ACCEPTING WHO YOU ARE

It is very easy for us to identify what’s wrong with us, what we don’t do well, what we fail at – we’re well trained in that! And we can try to counteract that by things like affirmations: I am beautiful; I am a good person, etc.

I don’t know about you, but I’m never quite convinced by that. So I tend to give up on affirmations quite quickly, and I needed an alternative approach.

I think there are three things that need adjusting for this to work.

  1. Don’t counteract, have both sides

By this I mean that we can have a list of our ‘failings’ and a list of things we do well. The first stage of acceptance is admitting to all of our strengths and weaknesses.

  1. Add in some qualifiers to make it easier.

The statements we make about ourselves tend to be all or nothing statements: I’m moody; I’m useless at being consistent etc. And we have the same problem with affirmations: I’m a good person will almost always bring to mind the examples when we’re not being a good person!

The qualifiers are words like: usually; sometimes; at the moment; often; mostly; occasionally; just for today. They allow us to acknowledge what we’re like without over-exaggerating it.

Examples would be: I’m usually kind; I sometimes have a bad mood; I mostly eat healthily; I occasionally have a bad day; at the moment I’m feeling miserable.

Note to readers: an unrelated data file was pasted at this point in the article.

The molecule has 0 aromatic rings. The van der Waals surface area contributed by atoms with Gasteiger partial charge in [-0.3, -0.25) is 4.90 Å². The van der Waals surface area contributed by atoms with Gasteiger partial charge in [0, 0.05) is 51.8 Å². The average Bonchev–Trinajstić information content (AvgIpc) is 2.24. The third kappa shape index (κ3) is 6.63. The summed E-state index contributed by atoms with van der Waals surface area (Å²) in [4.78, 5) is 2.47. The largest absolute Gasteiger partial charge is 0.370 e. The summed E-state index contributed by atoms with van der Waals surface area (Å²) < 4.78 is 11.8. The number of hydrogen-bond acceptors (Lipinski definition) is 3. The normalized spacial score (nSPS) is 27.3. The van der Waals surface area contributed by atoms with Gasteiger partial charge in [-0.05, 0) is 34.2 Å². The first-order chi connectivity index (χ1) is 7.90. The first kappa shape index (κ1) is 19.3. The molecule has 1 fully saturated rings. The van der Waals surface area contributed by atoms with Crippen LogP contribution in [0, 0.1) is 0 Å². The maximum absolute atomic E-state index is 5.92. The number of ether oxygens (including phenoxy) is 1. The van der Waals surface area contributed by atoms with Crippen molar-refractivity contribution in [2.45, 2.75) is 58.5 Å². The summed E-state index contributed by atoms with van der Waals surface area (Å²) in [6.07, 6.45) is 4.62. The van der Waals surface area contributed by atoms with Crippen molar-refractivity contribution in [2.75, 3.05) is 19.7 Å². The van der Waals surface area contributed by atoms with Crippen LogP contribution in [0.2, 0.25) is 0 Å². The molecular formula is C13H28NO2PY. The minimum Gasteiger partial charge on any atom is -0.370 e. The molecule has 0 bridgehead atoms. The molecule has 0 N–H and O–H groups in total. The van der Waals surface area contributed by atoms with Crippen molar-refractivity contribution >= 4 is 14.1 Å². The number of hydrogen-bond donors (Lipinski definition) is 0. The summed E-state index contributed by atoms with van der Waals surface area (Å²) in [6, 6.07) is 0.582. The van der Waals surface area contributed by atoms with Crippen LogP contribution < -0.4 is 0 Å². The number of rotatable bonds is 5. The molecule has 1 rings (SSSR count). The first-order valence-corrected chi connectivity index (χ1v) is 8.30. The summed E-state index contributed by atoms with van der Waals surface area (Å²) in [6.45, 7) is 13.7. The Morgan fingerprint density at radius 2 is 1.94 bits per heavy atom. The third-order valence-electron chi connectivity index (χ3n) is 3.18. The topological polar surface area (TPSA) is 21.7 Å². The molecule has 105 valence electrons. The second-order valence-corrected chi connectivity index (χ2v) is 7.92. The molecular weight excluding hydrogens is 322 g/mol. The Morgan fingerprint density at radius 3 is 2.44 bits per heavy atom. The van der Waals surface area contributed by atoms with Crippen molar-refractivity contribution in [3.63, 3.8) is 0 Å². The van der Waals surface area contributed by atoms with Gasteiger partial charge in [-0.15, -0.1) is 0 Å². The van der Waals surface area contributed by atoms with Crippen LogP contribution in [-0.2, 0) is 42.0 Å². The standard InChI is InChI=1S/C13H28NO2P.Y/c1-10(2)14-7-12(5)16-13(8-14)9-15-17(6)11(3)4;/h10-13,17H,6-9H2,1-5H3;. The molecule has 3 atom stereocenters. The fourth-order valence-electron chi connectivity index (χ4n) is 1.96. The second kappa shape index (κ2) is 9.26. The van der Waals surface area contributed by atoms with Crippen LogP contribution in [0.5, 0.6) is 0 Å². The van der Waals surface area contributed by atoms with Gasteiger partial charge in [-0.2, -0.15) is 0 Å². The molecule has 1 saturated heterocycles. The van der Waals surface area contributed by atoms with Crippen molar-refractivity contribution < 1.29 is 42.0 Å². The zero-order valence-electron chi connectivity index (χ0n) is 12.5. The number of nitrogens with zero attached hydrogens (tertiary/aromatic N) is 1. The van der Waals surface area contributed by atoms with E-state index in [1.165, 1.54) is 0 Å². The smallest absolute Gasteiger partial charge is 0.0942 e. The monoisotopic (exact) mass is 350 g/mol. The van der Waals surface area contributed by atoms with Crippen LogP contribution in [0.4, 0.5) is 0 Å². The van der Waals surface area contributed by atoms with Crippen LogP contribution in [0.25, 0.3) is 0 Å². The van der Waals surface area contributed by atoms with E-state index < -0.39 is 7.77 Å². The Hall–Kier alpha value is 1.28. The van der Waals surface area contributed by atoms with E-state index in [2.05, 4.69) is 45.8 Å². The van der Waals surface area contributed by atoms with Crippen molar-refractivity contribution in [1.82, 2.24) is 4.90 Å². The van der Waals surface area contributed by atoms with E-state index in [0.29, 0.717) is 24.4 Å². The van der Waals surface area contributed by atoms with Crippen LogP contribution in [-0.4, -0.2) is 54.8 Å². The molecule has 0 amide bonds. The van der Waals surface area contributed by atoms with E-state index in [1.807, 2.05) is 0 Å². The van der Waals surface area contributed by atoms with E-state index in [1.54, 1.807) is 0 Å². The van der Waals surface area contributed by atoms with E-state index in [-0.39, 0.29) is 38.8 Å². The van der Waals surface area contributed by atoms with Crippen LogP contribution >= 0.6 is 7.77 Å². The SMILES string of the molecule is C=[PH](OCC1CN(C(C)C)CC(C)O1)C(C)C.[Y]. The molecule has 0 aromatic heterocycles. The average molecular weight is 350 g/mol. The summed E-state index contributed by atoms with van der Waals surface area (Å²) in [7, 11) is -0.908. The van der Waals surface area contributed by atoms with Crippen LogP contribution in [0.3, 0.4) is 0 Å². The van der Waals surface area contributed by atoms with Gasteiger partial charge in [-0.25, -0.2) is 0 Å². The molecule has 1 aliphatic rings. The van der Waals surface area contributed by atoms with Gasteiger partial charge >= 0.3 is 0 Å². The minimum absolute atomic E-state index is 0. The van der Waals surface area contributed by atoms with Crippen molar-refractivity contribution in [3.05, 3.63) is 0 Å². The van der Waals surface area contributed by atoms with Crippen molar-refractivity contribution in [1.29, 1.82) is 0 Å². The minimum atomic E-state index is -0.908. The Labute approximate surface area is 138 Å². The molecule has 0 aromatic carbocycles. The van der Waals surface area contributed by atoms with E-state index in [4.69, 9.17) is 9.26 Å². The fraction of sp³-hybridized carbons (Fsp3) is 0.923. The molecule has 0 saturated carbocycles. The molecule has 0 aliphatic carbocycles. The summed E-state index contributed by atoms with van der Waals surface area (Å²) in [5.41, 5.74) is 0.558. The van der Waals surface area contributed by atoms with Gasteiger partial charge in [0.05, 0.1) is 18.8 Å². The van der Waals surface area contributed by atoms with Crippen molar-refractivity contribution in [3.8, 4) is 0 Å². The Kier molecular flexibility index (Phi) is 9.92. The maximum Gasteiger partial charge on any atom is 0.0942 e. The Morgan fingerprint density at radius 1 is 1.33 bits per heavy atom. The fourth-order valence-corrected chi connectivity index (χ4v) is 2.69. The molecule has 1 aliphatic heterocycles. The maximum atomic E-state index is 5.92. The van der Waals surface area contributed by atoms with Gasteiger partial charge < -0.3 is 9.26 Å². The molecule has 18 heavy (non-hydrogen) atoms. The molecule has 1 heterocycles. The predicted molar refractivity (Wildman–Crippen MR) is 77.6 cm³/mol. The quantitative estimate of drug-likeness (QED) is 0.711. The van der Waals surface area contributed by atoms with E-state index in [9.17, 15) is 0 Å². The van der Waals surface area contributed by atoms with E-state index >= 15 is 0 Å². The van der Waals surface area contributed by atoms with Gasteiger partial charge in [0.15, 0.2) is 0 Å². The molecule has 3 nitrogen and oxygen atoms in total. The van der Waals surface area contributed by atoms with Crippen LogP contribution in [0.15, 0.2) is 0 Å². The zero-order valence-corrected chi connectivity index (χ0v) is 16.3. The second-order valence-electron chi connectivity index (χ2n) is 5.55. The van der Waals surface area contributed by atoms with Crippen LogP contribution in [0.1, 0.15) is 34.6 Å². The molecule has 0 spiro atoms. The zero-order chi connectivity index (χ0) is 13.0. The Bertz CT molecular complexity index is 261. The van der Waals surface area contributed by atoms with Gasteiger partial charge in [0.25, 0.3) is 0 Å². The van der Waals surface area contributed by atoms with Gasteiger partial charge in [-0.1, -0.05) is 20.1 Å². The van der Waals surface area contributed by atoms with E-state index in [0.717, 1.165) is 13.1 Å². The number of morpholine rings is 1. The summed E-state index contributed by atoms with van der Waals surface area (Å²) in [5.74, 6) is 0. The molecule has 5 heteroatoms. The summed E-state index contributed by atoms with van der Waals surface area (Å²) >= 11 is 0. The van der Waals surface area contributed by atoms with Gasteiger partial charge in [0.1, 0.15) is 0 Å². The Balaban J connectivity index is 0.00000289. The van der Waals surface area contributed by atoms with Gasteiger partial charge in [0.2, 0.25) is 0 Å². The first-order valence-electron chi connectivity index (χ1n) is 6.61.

The qualifiers require us to look beyond the immediate feeling and assess ourselves on a longer-term basis, which gives us more perspective.

  1. Allow for progress

If we want to get better at being a certain way, we need to give ourselves a chance to develop it.

‘I’m beginning to..’ ‘I’m learning to…’ or ‘I’m starting to..’ will allow us to count those first steps towards improvement.

‘I’m getting better at..’ ‘ I now more often…’ allow us to recognise that we’re moving beyond first steps and towards habit.

These then become more realistic statements as well as being kinder to ourselves.

With these adjustments, we have a much better chance of accepting how we are, whilst helping ourselves to be more how we want to be.

I want to be more of who I can be, and this helps me to not get stuck on my failings, but instead build on what I have already. It also helps me to remember that it’s OK to not get it ‘right’ all the time – being human is different from being perfect!

So next time you decide to beat yourself up for being crap at something, have a go at this approach instead and see what happens.

 

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